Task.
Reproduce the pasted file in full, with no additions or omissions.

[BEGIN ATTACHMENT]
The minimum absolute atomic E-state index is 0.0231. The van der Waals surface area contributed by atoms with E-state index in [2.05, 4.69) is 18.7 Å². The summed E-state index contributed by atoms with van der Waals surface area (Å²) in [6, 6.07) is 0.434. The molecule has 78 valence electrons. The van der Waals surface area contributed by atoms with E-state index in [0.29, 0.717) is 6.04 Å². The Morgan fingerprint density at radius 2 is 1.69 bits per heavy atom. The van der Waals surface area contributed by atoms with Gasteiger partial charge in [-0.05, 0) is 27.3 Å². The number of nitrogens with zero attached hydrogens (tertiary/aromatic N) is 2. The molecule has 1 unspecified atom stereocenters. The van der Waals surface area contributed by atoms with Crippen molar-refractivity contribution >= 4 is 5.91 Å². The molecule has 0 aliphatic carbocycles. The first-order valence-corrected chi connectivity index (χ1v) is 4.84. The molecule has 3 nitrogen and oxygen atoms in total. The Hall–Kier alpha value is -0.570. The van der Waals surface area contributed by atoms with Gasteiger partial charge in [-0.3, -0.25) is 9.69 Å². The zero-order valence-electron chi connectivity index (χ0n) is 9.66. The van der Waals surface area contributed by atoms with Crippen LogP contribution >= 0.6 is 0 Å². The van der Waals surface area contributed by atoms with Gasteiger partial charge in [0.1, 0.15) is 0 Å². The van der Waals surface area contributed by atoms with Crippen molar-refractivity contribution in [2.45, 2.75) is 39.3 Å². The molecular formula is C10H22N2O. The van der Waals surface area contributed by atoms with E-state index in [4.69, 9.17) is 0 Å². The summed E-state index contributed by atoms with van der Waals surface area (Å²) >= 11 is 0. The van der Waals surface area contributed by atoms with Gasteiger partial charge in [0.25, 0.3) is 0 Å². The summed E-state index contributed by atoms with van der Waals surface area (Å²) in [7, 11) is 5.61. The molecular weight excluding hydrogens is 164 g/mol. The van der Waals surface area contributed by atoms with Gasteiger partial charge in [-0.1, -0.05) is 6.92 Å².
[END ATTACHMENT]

The minimum absolute atomic E-state index is 0.0231. The van der Waals surface area contributed by atoms with E-state index in [2.05, 4.69) is 18.7 Å². The summed E-state index contributed by atoms with van der Waals surface area (Å²) in [6, 6.07) is 0.434. The molecule has 78 valence electrons. The van der Waals surface area contributed by atoms with E-state index in [0.29, 0.717) is 6.04 Å². The Morgan fingerprint density at radius 2 is 1.69 bits per heavy atom. The van der Waals surface area contributed by atoms with Gasteiger partial charge in [-0.05, 0) is 27.3 Å². The number of nitrogens with zero attached hydrogens (tertiary/aromatic N) is 2. The molecule has 1 unspecified atom stereocenters. The van der Waals surface area contributed by atoms with Crippen molar-refractivity contribution >= 4 is 5.91 Å². The molecule has 0 aliphatic carbocycles. The first-order valence-corrected chi connectivity index (χ1v) is 4.84. The molecule has 3 nitrogen and oxygen atoms in total. The Hall–Kier alpha value is -0.570. The van der Waals surface area contributed by atoms with Gasteiger partial charge in [-0.3, -0.25) is 9.69 Å². The zero-order valence-electron chi connectivity index (χ0n) is 9.66. The van der Waals surface area contributed by atoms with Crippen LogP contribution >= 0.6 is 0 Å². The van der Waals surface area contributed by atoms with Gasteiger partial charge in [0.1, 0.15) is 0 Å². The van der Waals surface area contributed by atoms with Crippen molar-refractivity contribution in [2.45, 2.75) is 39.3 Å². The molecular formula is C10H22N2O. The van der Waals surface area contributed by atoms with E-state index in [4.69, 9.17) is 0 Å². The summed E-state index contributed by atoms with van der Waals surface area (Å²) >= 11 is 0. The van der Waals surface area contributed by atoms with Gasteiger partial charge in [0.25, 0.3) is 0 Å². The summed E-state index contributed by atoms with van der Waals surface area (Å²) in [7, 11) is 5.61. The molecular weight excluding hydrogens is 164 g/mol. The van der Waals surface area contributed by atoms with Gasteiger partial charge in [-0.1, -0.05) is 6.92 Å².